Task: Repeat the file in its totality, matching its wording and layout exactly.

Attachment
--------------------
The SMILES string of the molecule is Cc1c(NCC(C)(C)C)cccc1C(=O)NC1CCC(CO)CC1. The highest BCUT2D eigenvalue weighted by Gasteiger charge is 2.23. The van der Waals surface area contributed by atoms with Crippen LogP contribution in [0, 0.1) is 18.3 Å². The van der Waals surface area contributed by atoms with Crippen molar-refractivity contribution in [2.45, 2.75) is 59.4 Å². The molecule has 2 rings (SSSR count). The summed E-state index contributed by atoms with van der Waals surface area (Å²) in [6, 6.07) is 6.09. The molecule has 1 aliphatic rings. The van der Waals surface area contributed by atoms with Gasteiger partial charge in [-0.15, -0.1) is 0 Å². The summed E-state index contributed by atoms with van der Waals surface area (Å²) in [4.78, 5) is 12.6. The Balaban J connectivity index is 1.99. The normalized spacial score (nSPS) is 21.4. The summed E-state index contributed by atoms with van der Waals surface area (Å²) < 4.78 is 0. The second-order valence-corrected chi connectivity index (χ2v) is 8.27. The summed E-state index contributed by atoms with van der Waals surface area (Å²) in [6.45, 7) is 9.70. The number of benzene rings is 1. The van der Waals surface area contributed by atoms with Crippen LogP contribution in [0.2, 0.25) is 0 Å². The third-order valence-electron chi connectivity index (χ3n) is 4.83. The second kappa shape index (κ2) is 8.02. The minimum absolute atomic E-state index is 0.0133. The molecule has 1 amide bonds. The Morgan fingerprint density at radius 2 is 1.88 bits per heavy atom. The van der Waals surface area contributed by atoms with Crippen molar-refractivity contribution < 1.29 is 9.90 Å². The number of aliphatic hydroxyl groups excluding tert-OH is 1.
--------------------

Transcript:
The SMILES string of the molecule is Cc1c(NCC(C)(C)C)cccc1C(=O)NC1CCC(CO)CC1. The highest BCUT2D eigenvalue weighted by Gasteiger charge is 2.23. The van der Waals surface area contributed by atoms with Crippen LogP contribution in [0, 0.1) is 18.3 Å². The van der Waals surface area contributed by atoms with Crippen molar-refractivity contribution in [2.45, 2.75) is 59.4 Å². The molecule has 2 rings (SSSR count). The summed E-state index contributed by atoms with van der Waals surface area (Å²) in [6, 6.07) is 6.09. The molecule has 1 aliphatic rings. The van der Waals surface area contributed by atoms with Gasteiger partial charge in [-0.15, -0.1) is 0 Å². The summed E-state index contributed by atoms with van der Waals surface area (Å²) in [4.78, 5) is 12.6. The Balaban J connectivity index is 1.99. The normalized spacial score (nSPS) is 21.4. The summed E-state index contributed by atoms with van der Waals surface area (Å²) < 4.78 is 0. The second-order valence-corrected chi connectivity index (χ2v) is 8.27. The summed E-state index contributed by atoms with van der Waals surface area (Å²) in [6.45, 7) is 9.70. The number of benzene rings is 1. The van der Waals surface area contributed by atoms with Crippen LogP contribution in [0.2, 0.25) is 0 Å². The third-order valence-electron chi connectivity index (χ3n) is 4.83. The second kappa shape index (κ2) is 8.02. The minimum absolute atomic E-state index is 0.0133. The molecule has 1 amide bonds. The Morgan fingerprint density at radius 2 is 1.88 bits per heavy atom. The van der Waals surface area contributed by atoms with Crippen molar-refractivity contribution < 1.29 is 9.90 Å². The number of aliphatic hydroxyl groups excluding tert-OH is 1.